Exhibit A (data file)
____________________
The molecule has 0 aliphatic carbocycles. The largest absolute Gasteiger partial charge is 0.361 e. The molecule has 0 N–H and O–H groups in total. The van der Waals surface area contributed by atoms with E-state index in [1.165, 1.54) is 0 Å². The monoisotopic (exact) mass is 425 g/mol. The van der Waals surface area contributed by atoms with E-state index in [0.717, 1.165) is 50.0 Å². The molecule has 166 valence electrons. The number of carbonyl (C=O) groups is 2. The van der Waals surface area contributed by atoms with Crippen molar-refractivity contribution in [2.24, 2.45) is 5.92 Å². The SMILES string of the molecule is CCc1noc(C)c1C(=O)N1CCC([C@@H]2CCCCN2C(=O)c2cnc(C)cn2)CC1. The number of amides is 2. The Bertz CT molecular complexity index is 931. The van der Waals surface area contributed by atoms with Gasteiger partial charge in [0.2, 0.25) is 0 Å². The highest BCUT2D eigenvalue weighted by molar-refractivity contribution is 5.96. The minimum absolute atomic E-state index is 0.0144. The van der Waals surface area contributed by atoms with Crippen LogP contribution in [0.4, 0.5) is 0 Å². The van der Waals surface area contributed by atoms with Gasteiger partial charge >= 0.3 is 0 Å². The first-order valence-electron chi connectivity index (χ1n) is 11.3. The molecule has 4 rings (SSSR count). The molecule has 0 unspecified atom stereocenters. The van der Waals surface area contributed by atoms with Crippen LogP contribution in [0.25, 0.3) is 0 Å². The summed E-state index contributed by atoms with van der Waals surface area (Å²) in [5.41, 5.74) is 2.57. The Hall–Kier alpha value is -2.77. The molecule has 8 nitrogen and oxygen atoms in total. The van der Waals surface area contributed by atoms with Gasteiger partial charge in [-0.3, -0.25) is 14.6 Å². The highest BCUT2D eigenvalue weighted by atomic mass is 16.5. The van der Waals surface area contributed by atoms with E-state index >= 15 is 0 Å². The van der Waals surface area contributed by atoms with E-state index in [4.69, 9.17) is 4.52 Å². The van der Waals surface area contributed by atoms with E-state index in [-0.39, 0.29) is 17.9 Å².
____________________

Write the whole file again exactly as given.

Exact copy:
The molecule has 0 aliphatic carbocycles. The largest absolute Gasteiger partial charge is 0.361 e. The molecule has 0 N–H and O–H groups in total. The van der Waals surface area contributed by atoms with E-state index in [1.165, 1.54) is 0 Å². The monoisotopic (exact) mass is 425 g/mol. The van der Waals surface area contributed by atoms with E-state index in [0.717, 1.165) is 50.0 Å². The molecule has 166 valence electrons. The number of carbonyl (C=O) groups is 2. The van der Waals surface area contributed by atoms with Crippen molar-refractivity contribution in [2.24, 2.45) is 5.92 Å². The SMILES string of the molecule is CCc1noc(C)c1C(=O)N1CCC([C@@H]2CCCCN2C(=O)c2cnc(C)cn2)CC1. The number of amides is 2. The Bertz CT molecular complexity index is 931. The van der Waals surface area contributed by atoms with Gasteiger partial charge in [0.2, 0.25) is 0 Å². The highest BCUT2D eigenvalue weighted by molar-refractivity contribution is 5.96. The minimum absolute atomic E-state index is 0.0144. The van der Waals surface area contributed by atoms with Crippen LogP contribution in [0.4, 0.5) is 0 Å². The van der Waals surface area contributed by atoms with Gasteiger partial charge >= 0.3 is 0 Å². The first-order valence-electron chi connectivity index (χ1n) is 11.3. The molecule has 4 rings (SSSR count). The molecule has 0 unspecified atom stereocenters. The van der Waals surface area contributed by atoms with Crippen LogP contribution in [0.25, 0.3) is 0 Å². The summed E-state index contributed by atoms with van der Waals surface area (Å²) in [5.41, 5.74) is 2.57. The Hall–Kier alpha value is -2.77. The molecule has 8 nitrogen and oxygen atoms in total. The van der Waals surface area contributed by atoms with Gasteiger partial charge in [-0.3, -0.25) is 14.6 Å². The highest BCUT2D eigenvalue weighted by atomic mass is 16.5. The van der Waals surface area contributed by atoms with E-state index >= 15 is 0 Å². The van der Waals surface area contributed by atoms with E-state index in [4.69, 9.17) is 4.52 Å². The van der Waals surface area contributed by atoms with E-state index in [-0.39, 0.29) is 17.9 Å².